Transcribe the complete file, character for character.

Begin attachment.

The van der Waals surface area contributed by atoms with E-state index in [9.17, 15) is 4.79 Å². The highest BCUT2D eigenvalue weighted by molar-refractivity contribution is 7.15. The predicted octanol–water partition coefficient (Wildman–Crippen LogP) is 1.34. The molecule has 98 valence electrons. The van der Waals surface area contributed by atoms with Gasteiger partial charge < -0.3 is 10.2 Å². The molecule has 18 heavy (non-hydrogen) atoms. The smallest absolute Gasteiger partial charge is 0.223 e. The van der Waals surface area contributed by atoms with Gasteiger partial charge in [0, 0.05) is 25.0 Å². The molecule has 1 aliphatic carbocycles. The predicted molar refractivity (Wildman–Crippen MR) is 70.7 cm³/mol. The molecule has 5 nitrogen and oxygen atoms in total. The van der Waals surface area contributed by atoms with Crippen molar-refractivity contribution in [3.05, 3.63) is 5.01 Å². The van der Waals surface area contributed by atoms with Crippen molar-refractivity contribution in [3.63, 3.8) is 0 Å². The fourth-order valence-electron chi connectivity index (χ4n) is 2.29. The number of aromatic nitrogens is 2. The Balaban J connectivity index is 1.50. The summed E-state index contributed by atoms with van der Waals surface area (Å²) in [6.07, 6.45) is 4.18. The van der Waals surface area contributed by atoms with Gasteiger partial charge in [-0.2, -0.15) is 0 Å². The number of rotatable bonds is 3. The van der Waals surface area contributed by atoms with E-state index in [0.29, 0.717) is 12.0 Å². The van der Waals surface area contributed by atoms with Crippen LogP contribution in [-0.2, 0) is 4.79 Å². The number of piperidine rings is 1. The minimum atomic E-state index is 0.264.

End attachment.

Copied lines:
The van der Waals surface area contributed by atoms with E-state index in [9.17, 15) is 4.79 Å². The highest BCUT2D eigenvalue weighted by molar-refractivity contribution is 7.15. The predicted octanol–water partition coefficient (Wildman–Crippen LogP) is 1.34. The molecule has 98 valence electrons. The van der Waals surface area contributed by atoms with Gasteiger partial charge < -0.3 is 10.2 Å². The molecule has 18 heavy (non-hydrogen) atoms. The smallest absolute Gasteiger partial charge is 0.223 e. The van der Waals surface area contributed by atoms with Gasteiger partial charge in [0, 0.05) is 25.0 Å². The molecule has 1 aliphatic carbocycles. The predicted molar refractivity (Wildman–Crippen MR) is 70.7 cm³/mol. The molecule has 5 nitrogen and oxygen atoms in total. The van der Waals surface area contributed by atoms with Crippen molar-refractivity contribution in [3.05, 3.63) is 5.01 Å². The van der Waals surface area contributed by atoms with Crippen molar-refractivity contribution in [3.63, 3.8) is 0 Å². The fourth-order valence-electron chi connectivity index (χ4n) is 2.29. The number of aromatic nitrogens is 2. The Balaban J connectivity index is 1.50. The summed E-state index contributed by atoms with van der Waals surface area (Å²) in [6.07, 6.45) is 4.18. The van der Waals surface area contributed by atoms with Gasteiger partial charge in [-0.2, -0.15) is 0 Å². The number of rotatable bonds is 3. The van der Waals surface area contributed by atoms with E-state index in [0.29, 0.717) is 12.0 Å². The van der Waals surface area contributed by atoms with Crippen LogP contribution in [-0.2, 0) is 4.79 Å². The number of piperidine rings is 1. The minimum atomic E-state index is 0.264.